But with better public education and awareness, it’s getting harder and harder to starve to death without anyone noticing and, as it turns out, not wanting to be noticed is a key factor in the anorexic’s psychological profile. As a result, with the kind of nuance and ingenuity that is horrifyingly common among the mentally ill, exercise anorexia, or hypergymnasia was born.

It works just like anorexia and is caused by the same factors, only instead of restricting calories going in, hypergymnasiacs dramatically increase the calories going out. The benefit—if you can look at it from the self-abusive perspective of the afflicted—is that, instead of frequent, attention-grabbing trips to the bathroom, all they have to do is go exercise a lot! Oh man, easy! People LOVE exercise! Friends and family will just think they’re getting in shape, taking care of themselves, self-improving. The culturally accepted language associated with working out is moderately self-abusive anyway, so all the self-deprecation won’t raise any red flags and obsessing over exercise will blend right in to the normal cultural fabric of fitness.

And if someone does start to question the wisdom of a 10k run after CrossFit and two hot yoga classes? Well, the hypergymnasiac can just high five their fellow gym-goers and say, “I’m not obsessed, you’re just lazy!” And to a soundtrack of enthusiastic support, go right back to killing themselves.

So, no, obsession is not the same as dedication and creating a vocabulary that makes it easier for the mentally ill to cloak their illness in normalcy is not doing anyone any favors.

#4. Disregarding Your Limits

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What They Think They’re Saying:

“Do what you have to do to get the job done. Don’t be afraid to show your struggle, only be afraid to fail.”

Why It’s Bullshit:

I can’t believe I have to write this next sentence but here goes: crawling on the floor weeping while you puke all over yourself is not healthy.

Your body has limits. Those limits are there so that daily function—up to and including heavy manual labor—requires a relatively small amount of physical stress and sacrifice. This means that, if you get into a spontaneous bar fight with a group of neo-Nazis and must defeat them to protect the beautiful tattooed bartender with the dark secret—I’m not the only one who has that fantasy, right?—well, it means that you’re not going into action with a bunch of used-up joints. Your back may look like a gunnysack full of angry pythons, but that won’t mean squat (ha!) when you herniate a disk.

The trick is to know your limits. Pain is helpful in this regard. Of course, there’s pain and there’s pain, but part of being healthy is knowing the difference. Training so hard as to induce vomiting and uncontrollable sobbing is to slowly undermine the basic human judgement of what constitutes challenge versus what causes injury; It’s a fundamental component of self-control. Toddlers learn it when they figure out that they don’t need to cry over skinned knees but that a broken arm is a big deal.

Basically what I’m saying is: don’t let your training routine reduce your level of self awareness to what it was when you still wore footy pajamas.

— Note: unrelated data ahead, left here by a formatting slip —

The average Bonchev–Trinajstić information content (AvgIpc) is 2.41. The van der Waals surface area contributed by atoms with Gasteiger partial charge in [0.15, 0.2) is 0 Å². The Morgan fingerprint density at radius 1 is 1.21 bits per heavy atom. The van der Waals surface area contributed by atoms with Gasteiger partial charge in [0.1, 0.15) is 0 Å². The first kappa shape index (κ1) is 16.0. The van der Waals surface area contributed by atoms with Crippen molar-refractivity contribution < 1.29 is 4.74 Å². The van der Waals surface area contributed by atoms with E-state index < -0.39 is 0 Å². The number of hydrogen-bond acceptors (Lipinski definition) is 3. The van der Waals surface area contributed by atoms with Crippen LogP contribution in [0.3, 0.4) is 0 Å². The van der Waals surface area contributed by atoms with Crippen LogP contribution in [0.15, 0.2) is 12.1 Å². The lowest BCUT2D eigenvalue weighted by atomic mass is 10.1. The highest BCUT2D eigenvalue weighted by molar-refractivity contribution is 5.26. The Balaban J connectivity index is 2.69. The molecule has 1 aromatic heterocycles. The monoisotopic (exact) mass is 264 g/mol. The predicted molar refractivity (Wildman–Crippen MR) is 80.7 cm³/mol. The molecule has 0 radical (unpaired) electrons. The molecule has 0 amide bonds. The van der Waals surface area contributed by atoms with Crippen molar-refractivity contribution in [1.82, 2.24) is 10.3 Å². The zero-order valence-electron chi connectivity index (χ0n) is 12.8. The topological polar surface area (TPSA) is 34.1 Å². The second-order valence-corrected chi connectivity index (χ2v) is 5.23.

#5 Strong is the New Buzzword for Manipulating Women’s Body Image

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What They Think They’re Saying:

“Beauty used to be about getting thin but not anymore, ladies! We’re not after waifish waistlines, we’re after strength!”

Why It’s Bullshit:

Quick! What do all three of the women pictured above have in common? If you said, “they’re all skinny”, you’re exactly right!

The fitness industry—from gyms to clothing manufacturers—collectively produces more propaganda than North Korea, a lot of it just as crazy. This particular class of ads is almost comically absurd because what’s written on the picture directly contradicts the picture. It would be like if Oscar Meyer produced an ad saying “vegetables are awesome, eat those instead of hot dogs!” printed over images of freckled Normal Rockwell kids happily stuffing their faces with hot dogs. It shows just how little credit advertisers give the public: they assume that if they tell you what you’re looking at you wont actually see what you’re looking at.

“But Kevin”, you might argue, “the women in those images have great muscle tone! They’re totally strong!” They certainly are. So is she:

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Kristin Rhodes, folks . . .

And you’re not going to find her in a Nike ad, even though she’s a stone-cold badass who probably deadlifts the combined body weight of those other three ladies as a goddamn warmup.

Now, before I get bombarded with angry comments from skinny people, I’m not saying there’s anything wrong with being skinny. I’m also not suggesting that being skinny and strong are mutually exclusive. I’m only pointing out that strength only sells when it’s sexy and, make no mistake, advertisers want very badly to make you feel like you are currently failing at both.

Strong isn’t really replacing skinny; being skinny is no longer enough. Now, ladies, you need to be skinny and ripped. It’s an additional layer of self-loathing  (perfectly suited for hypergymnasiacs), just in case people had started to get desensitized to the omnipresent and psychologically crippling display of corpse-thin women in the media.